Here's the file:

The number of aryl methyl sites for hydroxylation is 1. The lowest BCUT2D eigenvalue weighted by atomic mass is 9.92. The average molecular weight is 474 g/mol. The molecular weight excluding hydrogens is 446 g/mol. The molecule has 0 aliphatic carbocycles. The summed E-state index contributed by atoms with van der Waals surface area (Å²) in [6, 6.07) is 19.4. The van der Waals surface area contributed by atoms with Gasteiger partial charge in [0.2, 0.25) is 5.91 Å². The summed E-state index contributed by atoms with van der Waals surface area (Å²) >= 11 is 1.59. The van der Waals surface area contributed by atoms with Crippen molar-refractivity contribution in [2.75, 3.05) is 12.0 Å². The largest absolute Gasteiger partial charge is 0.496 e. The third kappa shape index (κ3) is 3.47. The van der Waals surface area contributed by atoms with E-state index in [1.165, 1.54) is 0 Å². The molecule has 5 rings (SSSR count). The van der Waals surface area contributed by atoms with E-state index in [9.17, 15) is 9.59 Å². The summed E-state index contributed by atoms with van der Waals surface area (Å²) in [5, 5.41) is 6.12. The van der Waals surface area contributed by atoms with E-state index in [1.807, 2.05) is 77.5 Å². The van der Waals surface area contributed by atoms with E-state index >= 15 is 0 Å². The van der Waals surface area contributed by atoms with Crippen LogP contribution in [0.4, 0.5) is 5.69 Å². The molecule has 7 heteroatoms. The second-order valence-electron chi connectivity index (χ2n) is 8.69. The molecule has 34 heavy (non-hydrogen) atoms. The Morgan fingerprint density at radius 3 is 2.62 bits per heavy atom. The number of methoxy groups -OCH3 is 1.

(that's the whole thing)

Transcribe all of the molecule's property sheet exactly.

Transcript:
The number of aryl methyl sites for hydroxylation is 1. The lowest BCUT2D eigenvalue weighted by atomic mass is 9.92. The average molecular weight is 474 g/mol. The molecular weight excluding hydrogens is 446 g/mol. The molecule has 0 aliphatic carbocycles. The summed E-state index contributed by atoms with van der Waals surface area (Å²) in [6, 6.07) is 19.4. The van der Waals surface area contributed by atoms with Gasteiger partial charge in [0.2, 0.25) is 5.91 Å². The summed E-state index contributed by atoms with van der Waals surface area (Å²) >= 11 is 1.59. The van der Waals surface area contributed by atoms with Crippen molar-refractivity contribution in [2.75, 3.05) is 12.0 Å². The largest absolute Gasteiger partial charge is 0.496 e. The third kappa shape index (κ3) is 3.47. The van der Waals surface area contributed by atoms with E-state index in [1.165, 1.54) is 0 Å². The molecule has 5 rings (SSSR count). The van der Waals surface area contributed by atoms with E-state index in [9.17, 15) is 9.59 Å². The summed E-state index contributed by atoms with van der Waals surface area (Å²) in [5, 5.41) is 6.12. The van der Waals surface area contributed by atoms with E-state index in [1.807, 2.05) is 77.5 Å². The van der Waals surface area contributed by atoms with E-state index >= 15 is 0 Å². The van der Waals surface area contributed by atoms with Crippen LogP contribution in [0.4, 0.5) is 5.69 Å². The molecule has 7 heteroatoms. The second-order valence-electron chi connectivity index (χ2n) is 8.69. The molecule has 34 heavy (non-hydrogen) atoms. The Morgan fingerprint density at radius 3 is 2.62 bits per heavy atom. The number of methoxy groups -OCH3 is 1.